Shahrzad Elghanayan offers readers the story of the life and death of her extraordinary grandfather Habib Elghanian, the first civilian executed by Khomeini’s regime in the early days of the 1979 Islamic Revolution. Contextualizing the lives of Jews in twentieth-century Iran, she starts by introducing Habib’s very large extended family, bringing us into their homes and businesses. She describes the weddings, the funerals, and especially the festive holidays like Nowruz, with their complex and sentimental rituals. She takes such care to describe this world because it will soon be utterly and completely destroyed.
Habib Elghanian is a remarkable man. Born into poverty in Tehran in 1912, he and his siblings owe their education to the Alliance Israélite, the Jewish Community Center of Iranian Jewish cultural life. As they grow older, Habib and his siblings go into various businesses with each other, careful to avoid the jealously-protected turf of the bazaar dealers. They make money importing goods before buying land and building factories so they can produce plastics, refrigerators, and even basic construction materials like aluminum bars. After World War II, Iran’s economy booms, and it is industrialists like Habib who make the miracle of growth happen.
With his lovely family, his many businesses, his Jewish community, and his cosmopolitan lifestyle, Habib comes to believe in the world he has built. Even when the Shah locks up dissenters, even when the clerics rouse the working classes to demonstrate against the Shah, even when wealthy Jews liquidate their holdings and flee, Habib never doubts that his dedication to Iran would hold him in good stead. He buys plane tickets to America, Europe, and Israel for loved ones, even though he himself refuses to leave. It isn’t until he has been carted off by the Revolutionary Guards to Qasr prison that he begins to realize that the Islamic Revolution is not interested in the progress he has brought to Iran. He is accused of being an enemy of the friends of God and a spy for the Zionists, declared guilty, and executed by firing squad.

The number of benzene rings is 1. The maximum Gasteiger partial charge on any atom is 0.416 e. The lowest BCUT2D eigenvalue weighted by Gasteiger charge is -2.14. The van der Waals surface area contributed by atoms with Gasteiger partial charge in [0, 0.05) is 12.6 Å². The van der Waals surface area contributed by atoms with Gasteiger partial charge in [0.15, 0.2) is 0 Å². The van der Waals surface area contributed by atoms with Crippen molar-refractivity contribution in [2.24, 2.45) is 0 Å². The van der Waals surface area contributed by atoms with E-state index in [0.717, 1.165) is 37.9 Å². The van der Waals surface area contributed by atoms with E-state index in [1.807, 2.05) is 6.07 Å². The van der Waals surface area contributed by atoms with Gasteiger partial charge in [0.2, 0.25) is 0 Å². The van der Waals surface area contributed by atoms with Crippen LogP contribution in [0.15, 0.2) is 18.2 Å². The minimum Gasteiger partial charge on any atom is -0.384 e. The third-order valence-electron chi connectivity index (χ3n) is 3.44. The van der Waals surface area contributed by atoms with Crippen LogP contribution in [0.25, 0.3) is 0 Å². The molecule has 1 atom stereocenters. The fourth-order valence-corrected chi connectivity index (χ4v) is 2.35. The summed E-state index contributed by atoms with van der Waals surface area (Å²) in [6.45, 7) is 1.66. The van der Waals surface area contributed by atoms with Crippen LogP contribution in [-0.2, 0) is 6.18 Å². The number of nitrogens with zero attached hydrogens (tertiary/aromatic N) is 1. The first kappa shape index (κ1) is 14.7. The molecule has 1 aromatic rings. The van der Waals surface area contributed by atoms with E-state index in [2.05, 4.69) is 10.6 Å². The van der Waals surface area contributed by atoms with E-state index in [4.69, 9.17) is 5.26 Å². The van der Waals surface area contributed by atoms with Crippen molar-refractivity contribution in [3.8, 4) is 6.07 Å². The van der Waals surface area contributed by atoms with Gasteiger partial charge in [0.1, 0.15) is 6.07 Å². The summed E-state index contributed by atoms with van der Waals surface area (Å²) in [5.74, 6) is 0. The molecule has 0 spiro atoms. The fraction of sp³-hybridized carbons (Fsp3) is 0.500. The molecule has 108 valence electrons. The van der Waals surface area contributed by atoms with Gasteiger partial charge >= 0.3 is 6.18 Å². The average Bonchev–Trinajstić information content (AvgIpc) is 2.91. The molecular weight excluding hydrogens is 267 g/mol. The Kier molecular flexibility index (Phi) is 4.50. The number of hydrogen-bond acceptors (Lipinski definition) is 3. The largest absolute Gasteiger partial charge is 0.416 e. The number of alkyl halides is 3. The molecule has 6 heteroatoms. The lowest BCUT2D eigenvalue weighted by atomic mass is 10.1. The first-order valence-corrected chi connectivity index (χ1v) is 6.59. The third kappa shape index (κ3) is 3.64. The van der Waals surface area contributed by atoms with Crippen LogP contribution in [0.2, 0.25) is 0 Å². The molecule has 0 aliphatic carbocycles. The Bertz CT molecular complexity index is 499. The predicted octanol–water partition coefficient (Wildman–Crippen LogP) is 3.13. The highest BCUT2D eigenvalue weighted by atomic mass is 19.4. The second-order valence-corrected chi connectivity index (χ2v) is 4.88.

When Shahrzad describes her grandfather’s sham trial, the furtive struggles of his family to bury him properly, and the feeble diplomatic protests from Western powers compromised by their longing for Iranian oil supplies, it’s impossible to stop reading. Still, it’s those weeks before Khomeini takes over, when it is unclear whether the Shah can stay in power or will be forced into exile, that are really gripping. The remaining Jewish community is split between the old guard, who thinks the Shah has weathered worse and survived, and the young leftist Jews who support what they see as the coming revolution. Between them stands Habib, who has worked for decades with the Shah but also with some of the rising Islamists. Everyone pressures Habib to get out before it is too late, but he cannot bring himself to leave.
By writing Habib’s story, Shahrzad has not only honored her grandfather’s memory, but she’s made a sort of peace with her own history. For her readers, she has given something larger, a sense of what the worldwide Jewish community lost when Iran fell.
Bettina Berch, author of the recent biography, From Hester Street to Hollywood: The Life and Work of Anzia Yezierska, teaches part-time at the Borough of Manhattan Community College.